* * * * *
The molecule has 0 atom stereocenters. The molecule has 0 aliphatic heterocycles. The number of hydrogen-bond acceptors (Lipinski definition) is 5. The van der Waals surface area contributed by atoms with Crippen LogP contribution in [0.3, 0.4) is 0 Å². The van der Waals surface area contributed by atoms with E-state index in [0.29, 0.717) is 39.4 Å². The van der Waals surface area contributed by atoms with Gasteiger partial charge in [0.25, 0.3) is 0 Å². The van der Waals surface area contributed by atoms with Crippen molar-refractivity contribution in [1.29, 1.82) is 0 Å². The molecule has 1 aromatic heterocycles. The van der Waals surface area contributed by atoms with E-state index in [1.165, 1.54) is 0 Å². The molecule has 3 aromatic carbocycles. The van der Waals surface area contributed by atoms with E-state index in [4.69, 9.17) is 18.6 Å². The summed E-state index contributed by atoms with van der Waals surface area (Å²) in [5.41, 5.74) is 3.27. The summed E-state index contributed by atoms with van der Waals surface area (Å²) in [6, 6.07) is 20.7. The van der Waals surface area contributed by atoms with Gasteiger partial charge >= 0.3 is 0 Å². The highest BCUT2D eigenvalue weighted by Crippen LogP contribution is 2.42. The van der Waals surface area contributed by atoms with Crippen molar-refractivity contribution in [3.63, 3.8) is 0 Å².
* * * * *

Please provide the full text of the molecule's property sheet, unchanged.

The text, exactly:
The molecule has 0 atom stereocenters. The molecule has 0 aliphatic heterocycles. The number of hydrogen-bond acceptors (Lipinski definition) is 5. The van der Waals surface area contributed by atoms with Crippen LogP contribution in [0.3, 0.4) is 0 Å². The van der Waals surface area contributed by atoms with E-state index in [0.29, 0.717) is 39.4 Å². The van der Waals surface area contributed by atoms with Gasteiger partial charge in [0.25, 0.3) is 0 Å². The van der Waals surface area contributed by atoms with Crippen molar-refractivity contribution in [1.29, 1.82) is 0 Å². The molecule has 1 aromatic heterocycles. The van der Waals surface area contributed by atoms with E-state index in [1.165, 1.54) is 0 Å². The molecule has 3 aromatic carbocycles. The van der Waals surface area contributed by atoms with E-state index in [4.69, 9.17) is 18.6 Å². The summed E-state index contributed by atoms with van der Waals surface area (Å²) in [5.41, 5.74) is 3.27. The summed E-state index contributed by atoms with van der Waals surface area (Å²) in [6, 6.07) is 20.7. The van der Waals surface area contributed by atoms with Gasteiger partial charge >= 0.3 is 0 Å². The highest BCUT2D eigenvalue weighted by Crippen LogP contribution is 2.42. The van der Waals surface area contributed by atoms with Crippen molar-refractivity contribution in [3.63, 3.8) is 0 Å².